This past spring's passage of Minnesota legislation in favor of foreclosing lenders--both reducing transparency and reducing notice requirements during the foreclosure process--really shocked me. Businesses (I believe it to be CitiMortgage's local counsel in this instance) are simply more organized and methodical in pursuing their legal and legislative interests than the population at large.
Harvard Law Professor Larry Lessig (a co-founder of Creative Commons) has an idea on how to try to de-couple politics from special interests on a national scale: use the presidential election as a referendum on "The Citizen Equality Act of 2017."
More here: https://lessigforpresident.com/the-act/
But how could you trust that he will actually resign after the stated goal is accomplished (as opposed to feeling compelled to pursue a new, secondary mandate)? His choice for vice-president would be essentially be an appointment by him of the future president--does that seem democratic? If he picked someone disliked by Congress, would Congress refuse to pass the legislation? Will this candidacy bring about a meaningful conversation?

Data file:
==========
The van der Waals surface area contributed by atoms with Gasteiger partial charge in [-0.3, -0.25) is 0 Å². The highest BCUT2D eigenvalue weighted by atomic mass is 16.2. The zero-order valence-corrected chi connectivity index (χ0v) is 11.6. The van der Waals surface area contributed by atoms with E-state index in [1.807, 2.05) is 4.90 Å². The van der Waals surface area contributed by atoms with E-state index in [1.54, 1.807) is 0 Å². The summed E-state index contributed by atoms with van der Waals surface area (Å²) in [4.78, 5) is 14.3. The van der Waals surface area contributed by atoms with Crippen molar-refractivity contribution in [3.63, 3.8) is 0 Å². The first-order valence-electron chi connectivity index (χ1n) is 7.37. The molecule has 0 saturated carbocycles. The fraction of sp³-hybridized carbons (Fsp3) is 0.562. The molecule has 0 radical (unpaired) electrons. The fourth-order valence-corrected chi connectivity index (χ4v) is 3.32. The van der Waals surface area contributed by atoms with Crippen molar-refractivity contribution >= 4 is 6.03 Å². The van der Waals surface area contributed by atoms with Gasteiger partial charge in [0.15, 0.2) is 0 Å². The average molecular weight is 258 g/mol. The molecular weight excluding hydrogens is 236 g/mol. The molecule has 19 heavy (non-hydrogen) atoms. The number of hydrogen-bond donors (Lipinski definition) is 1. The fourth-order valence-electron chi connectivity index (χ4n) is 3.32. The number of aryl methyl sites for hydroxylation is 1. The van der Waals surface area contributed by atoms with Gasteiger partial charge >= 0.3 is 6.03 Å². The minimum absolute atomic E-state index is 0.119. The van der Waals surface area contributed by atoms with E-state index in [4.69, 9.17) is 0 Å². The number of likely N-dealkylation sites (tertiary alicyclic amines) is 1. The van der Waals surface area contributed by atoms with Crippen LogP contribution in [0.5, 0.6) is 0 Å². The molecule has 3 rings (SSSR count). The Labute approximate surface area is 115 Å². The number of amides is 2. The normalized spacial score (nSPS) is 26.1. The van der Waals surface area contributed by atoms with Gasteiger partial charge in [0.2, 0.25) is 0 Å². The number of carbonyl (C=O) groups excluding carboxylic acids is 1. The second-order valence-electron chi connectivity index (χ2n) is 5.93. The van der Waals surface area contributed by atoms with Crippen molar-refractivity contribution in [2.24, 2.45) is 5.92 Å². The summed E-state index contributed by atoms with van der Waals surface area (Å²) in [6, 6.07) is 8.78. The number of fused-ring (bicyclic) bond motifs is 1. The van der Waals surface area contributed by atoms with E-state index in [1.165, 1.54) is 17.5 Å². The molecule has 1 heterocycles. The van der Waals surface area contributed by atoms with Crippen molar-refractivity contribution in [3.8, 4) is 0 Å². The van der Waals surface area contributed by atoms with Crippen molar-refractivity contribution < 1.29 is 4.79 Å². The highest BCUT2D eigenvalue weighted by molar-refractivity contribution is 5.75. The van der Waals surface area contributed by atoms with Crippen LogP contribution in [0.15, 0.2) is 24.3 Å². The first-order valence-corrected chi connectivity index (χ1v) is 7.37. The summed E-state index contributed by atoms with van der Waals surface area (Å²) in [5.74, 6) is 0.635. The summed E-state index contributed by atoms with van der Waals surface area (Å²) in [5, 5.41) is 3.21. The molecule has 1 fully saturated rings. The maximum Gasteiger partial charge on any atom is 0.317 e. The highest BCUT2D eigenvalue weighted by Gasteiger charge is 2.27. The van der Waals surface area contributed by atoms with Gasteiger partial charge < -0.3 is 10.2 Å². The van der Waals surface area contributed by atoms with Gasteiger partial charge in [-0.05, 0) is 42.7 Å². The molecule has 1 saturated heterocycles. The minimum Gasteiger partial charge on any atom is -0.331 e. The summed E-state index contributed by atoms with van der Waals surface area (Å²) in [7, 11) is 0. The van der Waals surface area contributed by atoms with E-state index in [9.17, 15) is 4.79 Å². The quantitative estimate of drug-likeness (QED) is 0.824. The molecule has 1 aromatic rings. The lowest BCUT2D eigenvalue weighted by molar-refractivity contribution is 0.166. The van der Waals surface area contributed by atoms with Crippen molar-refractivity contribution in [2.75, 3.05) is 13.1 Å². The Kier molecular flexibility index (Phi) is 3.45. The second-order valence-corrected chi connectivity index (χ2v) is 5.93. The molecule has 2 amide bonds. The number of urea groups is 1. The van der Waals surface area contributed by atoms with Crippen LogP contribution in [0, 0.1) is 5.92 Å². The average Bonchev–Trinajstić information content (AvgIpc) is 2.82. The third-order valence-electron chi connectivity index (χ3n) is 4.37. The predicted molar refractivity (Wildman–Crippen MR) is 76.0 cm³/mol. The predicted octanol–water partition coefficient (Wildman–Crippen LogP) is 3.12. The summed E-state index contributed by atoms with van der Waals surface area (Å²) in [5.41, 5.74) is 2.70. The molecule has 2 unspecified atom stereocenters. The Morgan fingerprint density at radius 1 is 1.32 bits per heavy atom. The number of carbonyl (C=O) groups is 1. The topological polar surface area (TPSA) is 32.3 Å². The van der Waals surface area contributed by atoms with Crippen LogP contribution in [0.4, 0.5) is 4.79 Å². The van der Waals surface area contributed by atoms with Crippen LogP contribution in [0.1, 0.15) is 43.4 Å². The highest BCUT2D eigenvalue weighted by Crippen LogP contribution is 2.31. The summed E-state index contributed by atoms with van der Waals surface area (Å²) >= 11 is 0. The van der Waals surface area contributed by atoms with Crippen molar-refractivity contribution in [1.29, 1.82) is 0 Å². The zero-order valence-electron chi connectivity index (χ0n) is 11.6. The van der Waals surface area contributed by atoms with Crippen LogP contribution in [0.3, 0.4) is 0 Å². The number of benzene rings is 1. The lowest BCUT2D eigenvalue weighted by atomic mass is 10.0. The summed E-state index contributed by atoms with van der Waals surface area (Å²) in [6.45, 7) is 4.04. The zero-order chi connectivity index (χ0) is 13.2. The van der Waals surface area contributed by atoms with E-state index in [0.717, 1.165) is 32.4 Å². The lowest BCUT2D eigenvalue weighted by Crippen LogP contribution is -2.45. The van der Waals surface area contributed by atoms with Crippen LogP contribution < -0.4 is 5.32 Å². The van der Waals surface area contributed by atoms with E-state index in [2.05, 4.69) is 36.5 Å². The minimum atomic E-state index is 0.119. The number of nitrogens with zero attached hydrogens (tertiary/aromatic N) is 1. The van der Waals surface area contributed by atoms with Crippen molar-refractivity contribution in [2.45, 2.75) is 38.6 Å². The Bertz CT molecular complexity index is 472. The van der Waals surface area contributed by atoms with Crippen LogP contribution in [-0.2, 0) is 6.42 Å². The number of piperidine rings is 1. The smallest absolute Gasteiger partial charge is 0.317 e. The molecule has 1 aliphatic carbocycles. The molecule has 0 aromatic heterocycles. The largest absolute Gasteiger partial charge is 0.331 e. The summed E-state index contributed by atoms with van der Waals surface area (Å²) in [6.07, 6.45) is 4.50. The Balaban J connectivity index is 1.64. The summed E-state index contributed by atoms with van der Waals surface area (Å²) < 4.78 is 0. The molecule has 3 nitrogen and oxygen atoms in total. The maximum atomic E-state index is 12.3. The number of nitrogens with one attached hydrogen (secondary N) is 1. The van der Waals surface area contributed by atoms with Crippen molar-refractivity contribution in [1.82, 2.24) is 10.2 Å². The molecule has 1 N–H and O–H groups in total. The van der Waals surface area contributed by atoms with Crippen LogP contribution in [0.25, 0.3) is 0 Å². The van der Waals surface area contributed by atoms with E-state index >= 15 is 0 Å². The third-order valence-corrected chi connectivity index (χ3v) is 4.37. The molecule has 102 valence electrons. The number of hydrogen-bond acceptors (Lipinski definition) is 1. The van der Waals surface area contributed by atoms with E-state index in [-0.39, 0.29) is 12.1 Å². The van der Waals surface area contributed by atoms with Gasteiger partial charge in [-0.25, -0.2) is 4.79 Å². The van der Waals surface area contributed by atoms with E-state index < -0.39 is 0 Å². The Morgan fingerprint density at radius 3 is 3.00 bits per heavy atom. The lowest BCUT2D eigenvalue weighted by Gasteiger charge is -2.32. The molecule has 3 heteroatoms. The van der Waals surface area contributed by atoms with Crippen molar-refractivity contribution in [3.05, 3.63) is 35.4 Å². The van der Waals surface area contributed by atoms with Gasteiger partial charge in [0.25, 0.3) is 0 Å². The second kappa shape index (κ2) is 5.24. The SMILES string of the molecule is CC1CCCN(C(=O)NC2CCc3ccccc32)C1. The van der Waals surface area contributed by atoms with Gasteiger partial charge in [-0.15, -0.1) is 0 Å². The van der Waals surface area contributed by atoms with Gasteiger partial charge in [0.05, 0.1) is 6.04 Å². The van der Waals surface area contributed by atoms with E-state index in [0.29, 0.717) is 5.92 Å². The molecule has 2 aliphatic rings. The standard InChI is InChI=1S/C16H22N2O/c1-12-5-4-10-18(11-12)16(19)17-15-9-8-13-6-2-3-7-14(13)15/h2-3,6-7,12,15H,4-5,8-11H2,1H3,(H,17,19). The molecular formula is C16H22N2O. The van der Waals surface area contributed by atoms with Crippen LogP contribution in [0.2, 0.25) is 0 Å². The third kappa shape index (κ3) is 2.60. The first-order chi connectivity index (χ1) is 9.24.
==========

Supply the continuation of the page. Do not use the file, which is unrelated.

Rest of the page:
Drewes Law helps clients in financial disputes, including homeowners in foreclosure fighting to keep their homes and debtors defending against abusive debt collection practices. If you or someone you know is facing a Minnesota foreclosure, please call 612-285-3053 for more information.
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